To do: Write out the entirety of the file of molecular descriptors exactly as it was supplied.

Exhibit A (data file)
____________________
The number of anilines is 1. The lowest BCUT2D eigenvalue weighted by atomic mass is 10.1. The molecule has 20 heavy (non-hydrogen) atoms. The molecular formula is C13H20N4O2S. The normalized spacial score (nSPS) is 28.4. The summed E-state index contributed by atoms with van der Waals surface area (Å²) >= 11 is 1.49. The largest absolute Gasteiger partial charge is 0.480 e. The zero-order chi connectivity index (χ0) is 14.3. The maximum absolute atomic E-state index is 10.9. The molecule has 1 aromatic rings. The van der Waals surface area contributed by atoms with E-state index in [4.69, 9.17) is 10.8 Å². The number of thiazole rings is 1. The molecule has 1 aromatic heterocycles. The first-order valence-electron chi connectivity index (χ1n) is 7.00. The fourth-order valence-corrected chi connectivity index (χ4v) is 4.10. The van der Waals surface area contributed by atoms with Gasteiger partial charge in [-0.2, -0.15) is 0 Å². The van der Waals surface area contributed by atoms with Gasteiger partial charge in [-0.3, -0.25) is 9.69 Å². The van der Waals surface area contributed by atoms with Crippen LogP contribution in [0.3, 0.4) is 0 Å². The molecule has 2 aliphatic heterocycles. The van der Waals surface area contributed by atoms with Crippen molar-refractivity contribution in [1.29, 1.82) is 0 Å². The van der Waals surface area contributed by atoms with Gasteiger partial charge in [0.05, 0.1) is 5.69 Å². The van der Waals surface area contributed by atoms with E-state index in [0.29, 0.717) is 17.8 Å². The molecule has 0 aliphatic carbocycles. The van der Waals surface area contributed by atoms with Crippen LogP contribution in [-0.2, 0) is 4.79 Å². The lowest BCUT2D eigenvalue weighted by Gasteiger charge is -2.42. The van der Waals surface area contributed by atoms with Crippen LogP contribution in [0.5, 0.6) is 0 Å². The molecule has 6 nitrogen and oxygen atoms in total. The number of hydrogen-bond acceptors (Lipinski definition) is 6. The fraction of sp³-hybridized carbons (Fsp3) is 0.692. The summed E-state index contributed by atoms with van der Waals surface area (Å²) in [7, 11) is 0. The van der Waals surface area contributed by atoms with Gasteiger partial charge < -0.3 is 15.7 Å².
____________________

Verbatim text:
The number of anilines is 1. The lowest BCUT2D eigenvalue weighted by atomic mass is 10.1. The molecule has 20 heavy (non-hydrogen) atoms. The molecular formula is C13H20N4O2S. The normalized spacial score (nSPS) is 28.4. The summed E-state index contributed by atoms with van der Waals surface area (Å²) >= 11 is 1.49. The largest absolute Gasteiger partial charge is 0.480 e. The zero-order chi connectivity index (χ0) is 14.3. The maximum absolute atomic E-state index is 10.9. The molecule has 1 aromatic rings. The van der Waals surface area contributed by atoms with E-state index in [4.69, 9.17) is 10.8 Å². The number of thiazole rings is 1. The molecule has 1 aromatic heterocycles. The first-order valence-electron chi connectivity index (χ1n) is 7.00. The fourth-order valence-corrected chi connectivity index (χ4v) is 4.10. The van der Waals surface area contributed by atoms with Gasteiger partial charge in [-0.2, -0.15) is 0 Å². The van der Waals surface area contributed by atoms with Gasteiger partial charge in [-0.3, -0.25) is 9.69 Å². The van der Waals surface area contributed by atoms with Crippen LogP contribution in [0.3, 0.4) is 0 Å². The molecule has 2 aliphatic heterocycles. The van der Waals surface area contributed by atoms with Crippen molar-refractivity contribution in [1.29, 1.82) is 0 Å². The van der Waals surface area contributed by atoms with Gasteiger partial charge in [0.05, 0.1) is 5.69 Å². The van der Waals surface area contributed by atoms with E-state index in [0.29, 0.717) is 17.8 Å². The molecule has 0 aliphatic carbocycles. The van der Waals surface area contributed by atoms with Crippen LogP contribution in [-0.2, 0) is 4.79 Å². The lowest BCUT2D eigenvalue weighted by Gasteiger charge is -2.42. The van der Waals surface area contributed by atoms with Crippen LogP contribution in [0.5, 0.6) is 0 Å². The molecule has 6 nitrogen and oxygen atoms in total. The number of hydrogen-bond acceptors (Lipinski definition) is 6. The fraction of sp³-hybridized carbons (Fsp3) is 0.692. The summed E-state index contributed by atoms with van der Waals surface area (Å²) in [7, 11) is 0. The van der Waals surface area contributed by atoms with Gasteiger partial charge < -0.3 is 15.7 Å².